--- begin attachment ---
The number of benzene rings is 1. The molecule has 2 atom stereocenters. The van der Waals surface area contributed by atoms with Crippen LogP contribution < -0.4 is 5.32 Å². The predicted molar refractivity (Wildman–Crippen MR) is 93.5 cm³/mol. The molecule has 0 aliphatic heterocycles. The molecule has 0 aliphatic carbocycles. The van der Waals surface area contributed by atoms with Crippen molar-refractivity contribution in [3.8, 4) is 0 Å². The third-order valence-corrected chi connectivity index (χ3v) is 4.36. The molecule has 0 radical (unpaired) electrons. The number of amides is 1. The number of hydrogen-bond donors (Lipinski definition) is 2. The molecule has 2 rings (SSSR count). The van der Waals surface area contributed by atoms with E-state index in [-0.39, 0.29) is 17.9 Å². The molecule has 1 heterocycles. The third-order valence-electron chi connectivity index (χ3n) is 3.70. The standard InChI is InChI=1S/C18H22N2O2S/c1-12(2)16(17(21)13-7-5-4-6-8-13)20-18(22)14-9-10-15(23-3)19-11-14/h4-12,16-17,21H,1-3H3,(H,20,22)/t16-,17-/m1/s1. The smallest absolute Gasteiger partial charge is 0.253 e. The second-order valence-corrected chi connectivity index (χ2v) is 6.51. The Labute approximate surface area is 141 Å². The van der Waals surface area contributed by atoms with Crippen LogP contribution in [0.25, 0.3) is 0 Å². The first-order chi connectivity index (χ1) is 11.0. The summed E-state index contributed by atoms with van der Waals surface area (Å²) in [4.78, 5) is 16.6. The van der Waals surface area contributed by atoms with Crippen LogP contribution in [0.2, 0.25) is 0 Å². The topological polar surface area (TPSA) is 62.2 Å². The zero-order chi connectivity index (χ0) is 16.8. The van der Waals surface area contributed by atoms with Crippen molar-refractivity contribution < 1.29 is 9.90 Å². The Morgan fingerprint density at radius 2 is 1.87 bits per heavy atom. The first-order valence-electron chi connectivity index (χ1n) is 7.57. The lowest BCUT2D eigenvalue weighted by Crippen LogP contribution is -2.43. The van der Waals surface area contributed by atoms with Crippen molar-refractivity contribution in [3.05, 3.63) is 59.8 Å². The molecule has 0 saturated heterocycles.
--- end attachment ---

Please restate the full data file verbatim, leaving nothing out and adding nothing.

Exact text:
The number of benzene rings is 1. The molecule has 2 atom stereocenters. The van der Waals surface area contributed by atoms with Crippen LogP contribution < -0.4 is 5.32 Å². The predicted molar refractivity (Wildman–Crippen MR) is 93.5 cm³/mol. The molecule has 0 aliphatic heterocycles. The molecule has 0 aliphatic carbocycles. The van der Waals surface area contributed by atoms with Crippen molar-refractivity contribution in [3.8, 4) is 0 Å². The third-order valence-corrected chi connectivity index (χ3v) is 4.36. The molecule has 0 radical (unpaired) electrons. The number of amides is 1. The number of hydrogen-bond donors (Lipinski definition) is 2. The molecule has 2 rings (SSSR count). The van der Waals surface area contributed by atoms with E-state index in [-0.39, 0.29) is 17.9 Å². The molecule has 1 heterocycles. The third-order valence-electron chi connectivity index (χ3n) is 3.70. The standard InChI is InChI=1S/C18H22N2O2S/c1-12(2)16(17(21)13-7-5-4-6-8-13)20-18(22)14-9-10-15(23-3)19-11-14/h4-12,16-17,21H,1-3H3,(H,20,22)/t16-,17-/m1/s1. The smallest absolute Gasteiger partial charge is 0.253 e. The second-order valence-corrected chi connectivity index (χ2v) is 6.51. The Labute approximate surface area is 141 Å². The van der Waals surface area contributed by atoms with Crippen LogP contribution in [0.25, 0.3) is 0 Å². The first-order chi connectivity index (χ1) is 11.0. The summed E-state index contributed by atoms with van der Waals surface area (Å²) in [4.78, 5) is 16.6. The van der Waals surface area contributed by atoms with Crippen LogP contribution in [0.2, 0.25) is 0 Å². The topological polar surface area (TPSA) is 62.2 Å². The zero-order chi connectivity index (χ0) is 16.8. The van der Waals surface area contributed by atoms with Crippen molar-refractivity contribution < 1.29 is 9.90 Å². The Morgan fingerprint density at radius 2 is 1.87 bits per heavy atom. The first-order valence-electron chi connectivity index (χ1n) is 7.57. The lowest BCUT2D eigenvalue weighted by Crippen LogP contribution is -2.43. The van der Waals surface area contributed by atoms with Crippen molar-refractivity contribution in [3.05, 3.63) is 59.8 Å². The molecule has 0 saturated heterocycles.